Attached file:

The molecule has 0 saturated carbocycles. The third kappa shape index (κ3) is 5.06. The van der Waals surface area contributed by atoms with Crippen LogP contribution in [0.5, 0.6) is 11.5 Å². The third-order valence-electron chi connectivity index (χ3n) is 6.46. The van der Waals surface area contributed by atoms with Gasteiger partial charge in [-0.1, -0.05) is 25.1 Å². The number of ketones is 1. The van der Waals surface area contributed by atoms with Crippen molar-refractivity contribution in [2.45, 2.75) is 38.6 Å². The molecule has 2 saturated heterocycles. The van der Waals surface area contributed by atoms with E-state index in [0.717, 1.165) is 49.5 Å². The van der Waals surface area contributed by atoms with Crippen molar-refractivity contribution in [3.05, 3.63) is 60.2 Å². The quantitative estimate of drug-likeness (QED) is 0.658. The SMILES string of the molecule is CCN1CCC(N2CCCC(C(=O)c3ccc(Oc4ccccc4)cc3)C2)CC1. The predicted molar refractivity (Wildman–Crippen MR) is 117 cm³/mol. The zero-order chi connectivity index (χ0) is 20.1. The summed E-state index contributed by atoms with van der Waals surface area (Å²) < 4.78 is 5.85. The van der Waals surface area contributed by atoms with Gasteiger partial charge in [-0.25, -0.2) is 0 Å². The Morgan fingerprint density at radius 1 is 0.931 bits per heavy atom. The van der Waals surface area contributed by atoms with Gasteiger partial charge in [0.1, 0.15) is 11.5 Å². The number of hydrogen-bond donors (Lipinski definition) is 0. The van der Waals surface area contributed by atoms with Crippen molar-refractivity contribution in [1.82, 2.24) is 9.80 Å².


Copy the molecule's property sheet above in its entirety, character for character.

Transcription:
The molecule has 0 saturated carbocycles. The third kappa shape index (κ3) is 5.06. The van der Waals surface area contributed by atoms with Crippen LogP contribution in [0.5, 0.6) is 11.5 Å². The third-order valence-electron chi connectivity index (χ3n) is 6.46. The van der Waals surface area contributed by atoms with Gasteiger partial charge in [-0.1, -0.05) is 25.1 Å². The number of ketones is 1. The van der Waals surface area contributed by atoms with Crippen molar-refractivity contribution in [2.45, 2.75) is 38.6 Å². The molecule has 2 saturated heterocycles. The van der Waals surface area contributed by atoms with E-state index in [0.717, 1.165) is 49.5 Å². The van der Waals surface area contributed by atoms with Crippen molar-refractivity contribution in [3.05, 3.63) is 60.2 Å². The quantitative estimate of drug-likeness (QED) is 0.658. The SMILES string of the molecule is CCN1CCC(N2CCCC(C(=O)c3ccc(Oc4ccccc4)cc3)C2)CC1. The predicted molar refractivity (Wildman–Crippen MR) is 117 cm³/mol. The zero-order chi connectivity index (χ0) is 20.1. The summed E-state index contributed by atoms with van der Waals surface area (Å²) < 4.78 is 5.85. The van der Waals surface area contributed by atoms with Gasteiger partial charge in [-0.25, -0.2) is 0 Å². The Morgan fingerprint density at radius 1 is 0.931 bits per heavy atom. The van der Waals surface area contributed by atoms with Gasteiger partial charge in [0.1, 0.15) is 11.5 Å². The number of hydrogen-bond donors (Lipinski definition) is 0. The van der Waals surface area contributed by atoms with Crippen molar-refractivity contribution in [1.82, 2.24) is 9.80 Å².